Growth in the UK’s manufacturing sector slowed at the end of 2014, raising further doubts about the government’s success in rebalancing the economy away from property, services and shopping.
Manufacturing activity, which accounts for around 10% of economic output, fell to a three-month low in December, according to the widely watched CIPS/Markit survey of purchasing managers.
The headline index fell to 52.5 in December, down from 53.3 in October and November. Anything over 50 is counted as expansion.
Although manufacturing activity has now increased for 22 straight months in a row, the slowdown is a blow to government hopes of boosting British exports, a key plank of a rebalancing drive that is supported by the three mainstream political parties.
Manufacturing businesses continued to win new orders, but largely as a result of domestic demand, rather than export orders. Many manufacturing companies were hiring new staff to clear backlogs of orders and employment in the sector has increased for 20 months in a row.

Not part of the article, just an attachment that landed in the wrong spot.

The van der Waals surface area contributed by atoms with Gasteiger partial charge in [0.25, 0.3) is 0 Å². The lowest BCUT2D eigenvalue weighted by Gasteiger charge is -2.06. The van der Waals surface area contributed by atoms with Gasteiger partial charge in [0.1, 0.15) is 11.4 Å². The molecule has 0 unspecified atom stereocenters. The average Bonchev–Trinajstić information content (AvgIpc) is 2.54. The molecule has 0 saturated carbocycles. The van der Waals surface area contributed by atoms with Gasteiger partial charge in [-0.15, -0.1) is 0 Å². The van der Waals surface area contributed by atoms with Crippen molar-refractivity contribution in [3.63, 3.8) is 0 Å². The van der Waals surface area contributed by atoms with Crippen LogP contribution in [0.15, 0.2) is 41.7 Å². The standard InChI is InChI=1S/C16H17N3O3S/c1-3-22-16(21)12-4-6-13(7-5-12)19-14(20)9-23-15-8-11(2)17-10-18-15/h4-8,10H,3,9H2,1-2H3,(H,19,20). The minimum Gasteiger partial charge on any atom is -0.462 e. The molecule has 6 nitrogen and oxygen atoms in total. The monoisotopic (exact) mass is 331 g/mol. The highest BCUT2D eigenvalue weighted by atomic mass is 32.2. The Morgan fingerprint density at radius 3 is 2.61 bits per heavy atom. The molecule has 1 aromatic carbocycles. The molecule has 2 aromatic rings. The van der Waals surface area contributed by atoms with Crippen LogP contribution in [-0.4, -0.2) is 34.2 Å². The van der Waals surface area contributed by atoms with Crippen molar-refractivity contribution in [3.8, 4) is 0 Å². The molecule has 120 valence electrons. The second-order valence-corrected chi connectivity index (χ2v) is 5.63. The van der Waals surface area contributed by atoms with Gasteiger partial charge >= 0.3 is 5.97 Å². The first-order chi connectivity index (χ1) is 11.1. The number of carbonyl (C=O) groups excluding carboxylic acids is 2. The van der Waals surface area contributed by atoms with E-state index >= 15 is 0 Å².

Companies told CIPS/Markit that demand from North America and the Middle East was improving, while the picture for the eurozone was mixed, with some businesses reporting new orders and others recording a decline.
A separate survey showed that manufacturing industry in the eurozone was hardly growing. The headline index was just in growth territory: it rose to 50.6 in December compared to 50.1 in November.
via The Guardian
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